Katie Purvis-Roberts

Air Pollution Research

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The overall objective of my air pollution research program at Keck Science is to investigate pressing environmental issues from both a chemical and policy perspective. My research focus is on air pollution, using modern analytical chemistry techniques. This research program not only addresses critical environmental concerns, but also allows undergraduate students the opportunity to perform hands-on research in the laboratory and prepare them for future research opportunities.

My state-of-the art air pollution characterization laboratory consists of the following components: 1) A Particle Into Liquid Sampler (PILS) that allows for chemical speciation and mass concentration of ambient particulate matter pollution, 2) a Tapered Elemental Oscillating Microbalance (TEOM) for measurement of total particulate matter mass, 3) filter samplers for monitoring the chemical speciation of particles, and 4) analytical equipment such as ion chromatographs and gas chromatography-mass spectrometers. At the time I started this research, I had one of only five PILS samplers in the world, and I established an independent air pollution research program examining the water-soluble component of aerosols in Claremont.

Due to laboratory equipment cost and disciplinary diversity, atmospheric scientists often collaborate in larger field projects to obtain a more complete chemical and physical characterization of the aerosol they are studying. I therefore also work to develop deeper collaborations with atmospheric scientists on larger projects that ask more complex scientific questions. I have developed several collaborative research projects. One research collaboration was with scientists from the University of California, Los Angeles to study the evolution of Polycyclic Aromatic Hydrocarbons (PAHs) across the Los Angeles Basin. I also developed a NSF funded collaborative research program with scientists from the University of California, Riverside and the U.S. Department of Agriculture to study how alkyl amine gases incorporate into particulate matter air pollution, which has resulted in a very fruitful collaboration both for me and my students. We started collecting preliminary data and developing our ideas for our grant proposal during my sabbatical (2008-2009), but funding did not arrive to actually pursue the work until the end of July 2009. We recently finished experiments on this project, submitted another NSF grant proposal to further our work this past June, and are in the middle of writing four manuscripts.

Alkyl Amine Incorporation into Particulate Matter Air Pollution:
Environmental Chamber work at the Cocker Lab at University of California, Riverside

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The goal of the research that I do in collaboration with scientists from U.C. Riverside and from the USDA is to understand how aliphatic amine gases react to form particulate matter, both from environmental-chamber and field measurements. Particulate matter (PM) air pollution derives from a variety of anthropogenic and natural sources (industry, transportation, agriculture, sea salt) and can cause both health and environmental impacts. Aerosols are composed of a range of chemical components, including organics, inorganic salts, soot, and crustal material to name a few. Scientists are still trying to understand how the chemical composition of particulate matter changes with location, weather conditions, and nearby sources. Numerous studies have shown that significant concentrations of simple primary, secondary, and tertiary amines are present near animal feeding operations, such as dairies and feedlots, in high-parts per billion concentrations and that amines make up 10% of the total gas-phase nitrogen emitted. Amine gases can react with oxidants (OH and O3) in the atmosphere to form particulate matter, but it was unclear whether the reaction pathway was through oxidation to form a low-volatile oxidized amine or an acid-base reaction to form an amine salt. The goal of our project was to understand how amines observed in the environment [butylamine (BA), diethylamine (DEA), and trimethylamine (TMA)] react to form particulate matter with atmospheric oxidants.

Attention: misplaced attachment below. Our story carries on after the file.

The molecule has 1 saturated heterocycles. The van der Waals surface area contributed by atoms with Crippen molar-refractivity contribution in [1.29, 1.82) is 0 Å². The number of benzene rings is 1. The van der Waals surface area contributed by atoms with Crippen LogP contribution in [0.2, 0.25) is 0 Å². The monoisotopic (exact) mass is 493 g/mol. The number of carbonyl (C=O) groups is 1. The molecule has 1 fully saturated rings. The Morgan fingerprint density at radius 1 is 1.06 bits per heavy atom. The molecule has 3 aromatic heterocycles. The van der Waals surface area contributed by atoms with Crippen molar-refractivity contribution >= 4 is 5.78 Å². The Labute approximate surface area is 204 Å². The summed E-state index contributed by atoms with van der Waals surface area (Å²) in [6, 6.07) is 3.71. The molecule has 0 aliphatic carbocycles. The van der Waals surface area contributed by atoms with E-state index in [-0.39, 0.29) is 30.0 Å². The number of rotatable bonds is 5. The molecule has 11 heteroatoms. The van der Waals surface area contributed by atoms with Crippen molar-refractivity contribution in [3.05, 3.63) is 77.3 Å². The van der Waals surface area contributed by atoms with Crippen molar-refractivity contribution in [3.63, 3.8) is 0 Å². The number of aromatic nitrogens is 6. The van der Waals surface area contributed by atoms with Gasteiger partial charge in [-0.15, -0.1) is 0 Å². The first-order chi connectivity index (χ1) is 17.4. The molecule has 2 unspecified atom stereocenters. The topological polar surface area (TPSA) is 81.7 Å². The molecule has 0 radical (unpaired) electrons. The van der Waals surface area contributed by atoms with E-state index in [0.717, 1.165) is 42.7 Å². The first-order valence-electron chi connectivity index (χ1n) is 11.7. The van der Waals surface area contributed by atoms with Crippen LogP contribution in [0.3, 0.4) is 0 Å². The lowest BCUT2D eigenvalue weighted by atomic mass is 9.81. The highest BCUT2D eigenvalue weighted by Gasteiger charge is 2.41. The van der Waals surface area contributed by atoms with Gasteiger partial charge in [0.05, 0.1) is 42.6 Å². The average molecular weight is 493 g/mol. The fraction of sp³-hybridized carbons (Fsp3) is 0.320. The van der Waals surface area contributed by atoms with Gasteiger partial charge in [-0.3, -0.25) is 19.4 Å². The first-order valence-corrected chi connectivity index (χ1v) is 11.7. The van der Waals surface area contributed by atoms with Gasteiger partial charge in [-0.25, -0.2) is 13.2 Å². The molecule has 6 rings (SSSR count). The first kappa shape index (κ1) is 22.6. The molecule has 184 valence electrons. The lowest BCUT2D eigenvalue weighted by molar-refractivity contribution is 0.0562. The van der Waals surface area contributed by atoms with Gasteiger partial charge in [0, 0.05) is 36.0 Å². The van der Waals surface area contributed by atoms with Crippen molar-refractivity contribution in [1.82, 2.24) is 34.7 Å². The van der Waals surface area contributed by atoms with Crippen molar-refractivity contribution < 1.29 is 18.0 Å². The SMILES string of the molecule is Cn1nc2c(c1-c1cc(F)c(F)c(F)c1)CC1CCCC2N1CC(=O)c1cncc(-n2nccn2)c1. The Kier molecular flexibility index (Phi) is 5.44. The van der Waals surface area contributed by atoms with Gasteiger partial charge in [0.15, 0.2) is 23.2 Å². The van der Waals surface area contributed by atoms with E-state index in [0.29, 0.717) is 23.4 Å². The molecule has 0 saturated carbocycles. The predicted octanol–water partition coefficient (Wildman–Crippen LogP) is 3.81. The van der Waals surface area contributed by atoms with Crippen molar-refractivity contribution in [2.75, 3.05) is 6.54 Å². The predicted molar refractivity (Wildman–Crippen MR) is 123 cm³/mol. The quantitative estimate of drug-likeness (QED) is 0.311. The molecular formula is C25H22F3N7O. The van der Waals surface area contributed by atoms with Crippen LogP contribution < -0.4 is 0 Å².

Laboratory studies were done at the environmental chamber at CE-CERT. A 12,500 L Teflon chamber with humidity and temperature control was used for experiments. First the target amine was injected in to the chamber, followed by introduction of oxidants (either HOOH/UV irradiation, N2O5 or O3). Particle formation was monitored with a High Resolution Time-of-Flight Aerosol Mass Spectrometer (HR-ToF-AMS), Proton Transfer Reaction Mass Spectrometer (PT-RMS), Scanning Mobility Particle Sizer (SMPS), Aerosol Particle Mass Analyzer (APM), Volatility Tandem Differential Mobility Analyzer (VTDMA), and the PILS-IC. The PILS-IC data are critical to these studies because PILS-IC is the only instrument that provides quantitative, chemical data. The HR-ToF-AMS provides chemical speciation and aerosol size data, but not quantitatively. The PT-RMS was used to monitor gas phase amine concentrations before particle incorporation and data from the APM, VTDMA, and SMPS were used to calculate total particle mass and concentration.

Field work at dairy near Hanford, California

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Peer-Reviewed Publications


Katie Purvis-Roberts
Professor of Chemistry & Environmental Science
W.M. Keck Science Department of Claremont McKenna, Pitzer, and Scripps Colleges
925 N. Mills Ave.
Claremont, CA 91711
Phone: (909)607-9782
Fax: (909)621-8588